Crafting. Part of Biomutant’s charm is found in its weapon and armor crafting. There are millions of combinations including swords, shotguns, rifles, knives, and sai. It isn’t the most friendly system and understanding what you need isn’t the simplest but once you have enough gear, crafting is a well worth your time. Unfortunately, you will have to create certain weapons in order to take down bosses. Especially, if you just want to make a straight melee build like we did. There is no prompt to tell you to do this so figuring out on your own in the middle of a fight is annoying.
Clothing and your attire is also a great feature of Biomutant. You can upgrade outfits to become more powerful and dress the character in number of cool clothes including giving them a shirt, pants, hat, and a lot of accessories for their face, shoulders, and back.
Combat. When it comes to combat, it’s really hit or miss – and yes, pun intended. It isn’t the most fluid and enemy hit boxes are all over the place. The majority of the time you have to aim at a specific spot if you’re in melee and that target zone is typically the enemy’s mouth. Attacking their backside or sides won’t cut it. This leaves you open for some nasty attacks and can be aggravating if you jump all over the place to avoid being hit.
Enemies also tend to wander off on their own during combat only to come back a few seconds later with full health
There are multiple ways to build your character though so it has plenty of replayability. You can choose different psionics or mutation abilities and choose to be evil or good. It’s a system similar to Mass Effect although way more complicated and frustrating. The two other voiced characters are just as silly and annoying as the narrator.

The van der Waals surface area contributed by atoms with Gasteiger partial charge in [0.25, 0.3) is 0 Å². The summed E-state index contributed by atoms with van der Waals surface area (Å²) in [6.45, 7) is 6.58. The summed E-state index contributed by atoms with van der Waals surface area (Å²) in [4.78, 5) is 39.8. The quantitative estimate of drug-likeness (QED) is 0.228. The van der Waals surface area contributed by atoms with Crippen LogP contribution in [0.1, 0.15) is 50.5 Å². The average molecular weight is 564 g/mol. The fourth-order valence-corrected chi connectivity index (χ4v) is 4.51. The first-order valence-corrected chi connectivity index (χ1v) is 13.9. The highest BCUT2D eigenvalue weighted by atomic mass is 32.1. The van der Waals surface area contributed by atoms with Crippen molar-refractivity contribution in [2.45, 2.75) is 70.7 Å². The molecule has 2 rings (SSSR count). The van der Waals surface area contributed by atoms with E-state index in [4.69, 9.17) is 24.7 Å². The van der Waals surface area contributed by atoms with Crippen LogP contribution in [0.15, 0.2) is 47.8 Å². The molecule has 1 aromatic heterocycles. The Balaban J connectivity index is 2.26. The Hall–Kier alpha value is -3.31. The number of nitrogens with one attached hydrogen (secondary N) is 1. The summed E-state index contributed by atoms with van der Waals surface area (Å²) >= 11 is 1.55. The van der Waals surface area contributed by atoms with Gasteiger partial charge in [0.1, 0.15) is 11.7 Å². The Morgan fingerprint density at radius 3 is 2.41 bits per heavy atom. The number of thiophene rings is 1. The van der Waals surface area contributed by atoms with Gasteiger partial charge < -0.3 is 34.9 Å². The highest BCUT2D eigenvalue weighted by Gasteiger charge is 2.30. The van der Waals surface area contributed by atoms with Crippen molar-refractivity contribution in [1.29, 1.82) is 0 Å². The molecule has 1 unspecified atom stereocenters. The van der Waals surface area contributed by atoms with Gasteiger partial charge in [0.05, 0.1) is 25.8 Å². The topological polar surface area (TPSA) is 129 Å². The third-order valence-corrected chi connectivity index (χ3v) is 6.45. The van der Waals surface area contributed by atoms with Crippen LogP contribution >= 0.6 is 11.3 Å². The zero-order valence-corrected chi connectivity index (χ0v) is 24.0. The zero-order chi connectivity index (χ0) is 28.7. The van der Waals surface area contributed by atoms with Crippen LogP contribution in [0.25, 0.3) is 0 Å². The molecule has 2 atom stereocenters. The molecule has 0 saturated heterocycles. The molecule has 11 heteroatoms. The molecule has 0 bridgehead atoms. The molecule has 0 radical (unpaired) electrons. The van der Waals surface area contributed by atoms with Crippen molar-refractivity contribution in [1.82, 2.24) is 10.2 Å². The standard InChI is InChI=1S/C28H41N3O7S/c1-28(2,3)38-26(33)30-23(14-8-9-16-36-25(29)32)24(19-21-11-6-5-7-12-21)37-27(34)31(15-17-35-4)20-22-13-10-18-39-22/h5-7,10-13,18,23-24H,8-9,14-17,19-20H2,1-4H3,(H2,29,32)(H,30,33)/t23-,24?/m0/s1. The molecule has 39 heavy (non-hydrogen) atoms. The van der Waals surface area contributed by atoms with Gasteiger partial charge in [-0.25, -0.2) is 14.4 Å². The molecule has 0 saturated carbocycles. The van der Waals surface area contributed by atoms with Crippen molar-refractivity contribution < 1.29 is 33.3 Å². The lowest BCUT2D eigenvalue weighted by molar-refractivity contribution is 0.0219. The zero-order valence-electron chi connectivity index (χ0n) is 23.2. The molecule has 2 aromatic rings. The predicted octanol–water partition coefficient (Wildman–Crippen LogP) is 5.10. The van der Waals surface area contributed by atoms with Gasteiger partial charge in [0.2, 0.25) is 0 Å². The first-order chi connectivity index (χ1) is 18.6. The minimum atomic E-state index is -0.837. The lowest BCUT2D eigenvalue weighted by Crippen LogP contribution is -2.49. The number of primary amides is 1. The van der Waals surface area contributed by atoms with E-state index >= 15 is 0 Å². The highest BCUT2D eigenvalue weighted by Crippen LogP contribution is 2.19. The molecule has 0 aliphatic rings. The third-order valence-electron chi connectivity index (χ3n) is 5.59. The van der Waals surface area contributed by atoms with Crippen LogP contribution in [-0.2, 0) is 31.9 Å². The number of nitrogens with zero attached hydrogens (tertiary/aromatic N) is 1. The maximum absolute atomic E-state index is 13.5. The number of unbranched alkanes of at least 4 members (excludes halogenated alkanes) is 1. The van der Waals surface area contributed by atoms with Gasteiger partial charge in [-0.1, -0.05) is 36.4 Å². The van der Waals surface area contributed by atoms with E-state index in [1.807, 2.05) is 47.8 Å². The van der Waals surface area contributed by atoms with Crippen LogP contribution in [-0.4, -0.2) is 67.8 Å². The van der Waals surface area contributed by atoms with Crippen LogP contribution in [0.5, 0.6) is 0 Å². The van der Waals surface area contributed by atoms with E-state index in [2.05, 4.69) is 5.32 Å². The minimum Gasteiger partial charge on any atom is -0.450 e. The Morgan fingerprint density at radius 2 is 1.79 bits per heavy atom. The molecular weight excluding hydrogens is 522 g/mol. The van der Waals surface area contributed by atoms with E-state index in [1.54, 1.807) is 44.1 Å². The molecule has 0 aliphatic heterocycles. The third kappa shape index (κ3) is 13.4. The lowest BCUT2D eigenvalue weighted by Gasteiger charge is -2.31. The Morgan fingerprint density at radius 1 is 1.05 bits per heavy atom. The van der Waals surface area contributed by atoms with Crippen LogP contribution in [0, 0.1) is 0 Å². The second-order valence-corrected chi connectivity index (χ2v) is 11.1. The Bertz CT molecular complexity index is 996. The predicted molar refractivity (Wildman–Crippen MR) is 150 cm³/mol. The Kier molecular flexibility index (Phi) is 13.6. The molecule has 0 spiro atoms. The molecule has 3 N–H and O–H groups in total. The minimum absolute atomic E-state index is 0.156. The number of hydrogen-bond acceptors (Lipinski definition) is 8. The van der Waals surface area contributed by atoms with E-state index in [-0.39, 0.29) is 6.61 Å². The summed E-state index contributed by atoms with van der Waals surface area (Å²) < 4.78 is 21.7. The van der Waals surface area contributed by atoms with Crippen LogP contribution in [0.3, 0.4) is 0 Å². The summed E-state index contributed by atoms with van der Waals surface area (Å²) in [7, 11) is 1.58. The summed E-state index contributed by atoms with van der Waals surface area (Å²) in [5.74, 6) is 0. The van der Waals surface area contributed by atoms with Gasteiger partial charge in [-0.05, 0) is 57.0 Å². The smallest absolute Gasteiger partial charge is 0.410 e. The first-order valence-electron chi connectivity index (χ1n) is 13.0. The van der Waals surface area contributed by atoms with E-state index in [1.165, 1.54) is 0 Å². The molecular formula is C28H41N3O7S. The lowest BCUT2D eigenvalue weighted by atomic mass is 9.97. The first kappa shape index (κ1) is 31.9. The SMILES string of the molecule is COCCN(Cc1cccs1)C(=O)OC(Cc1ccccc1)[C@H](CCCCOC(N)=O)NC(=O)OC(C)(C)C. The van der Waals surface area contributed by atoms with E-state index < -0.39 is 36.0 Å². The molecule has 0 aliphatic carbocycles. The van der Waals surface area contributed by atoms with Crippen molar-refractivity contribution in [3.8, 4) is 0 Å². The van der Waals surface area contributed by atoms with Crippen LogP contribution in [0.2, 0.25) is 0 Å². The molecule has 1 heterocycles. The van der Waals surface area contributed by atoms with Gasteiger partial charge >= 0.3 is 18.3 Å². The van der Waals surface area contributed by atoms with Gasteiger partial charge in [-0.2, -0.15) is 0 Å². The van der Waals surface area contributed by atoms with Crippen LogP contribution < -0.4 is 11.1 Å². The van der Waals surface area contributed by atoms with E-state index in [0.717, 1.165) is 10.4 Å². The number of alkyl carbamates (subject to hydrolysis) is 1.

Puzzles. Biomutant sure didn’t take cues for Resident Evil when it comes to solving puzzles. There are so many and they pop up just when you don’t want them too. It isn’t that they’re difficult but annoying and repetitive. They range from unclogging toilets to turning on breaker boxes but they’re all done in the same way. All you do is rotate knobs until a success. It’s not rocket science but it is just boring.
Sidequests. Biomutant has so many side quests. It isn’t a bad thing they are just excessive and repetitive. From fetch quests, escort quests, and puzzles you’ll be swimming in stuff to do and it can be overwhelming. Also, speaking of swimming, you can’t and there’s a lot of water.
Visuals and Sound
Exploration is what makes Biomutant worthwhile. It’s about as stunning to look at as Breath of the Wild. The scenery is epic and if you see it you can visit it. Though sometimes – like Skyrim – reaching certain places can be a chore. Although, the lighting effects are a bit overwhelming from time to time and the sun can be blinding and reflects off of everything including grass. It’s a colorful game as well. But the color tends to get washed out during cutscenes and conversations.
The sound and everything from character voices and noises to the natural environment is fantastic. Grass rustles when you run through it and you can almost feel the breeze of air and touch of rain as it interacts with the world.
Soundtrack. Biomutant’s soundtrack is good but short. With around 40 minutes of music tracks are often repeated.
Biomutant isn’t groundbreaking nor is it completely terrible. It sits somewhere firmly in the middle and that’s okay. Combat is shaky and wonky but there are times when things connect and it all feels good. The world is epic to look at and explore and feels like what Fallout 76 should have been like when it first released. To earn a higher score, we’d love it If there was a way to skip the tutorial, get rid of the narrator, and improve combat. What it does succeed at is being fun. It’s colorful, playful, bright, and doesn’t take itself too seriously.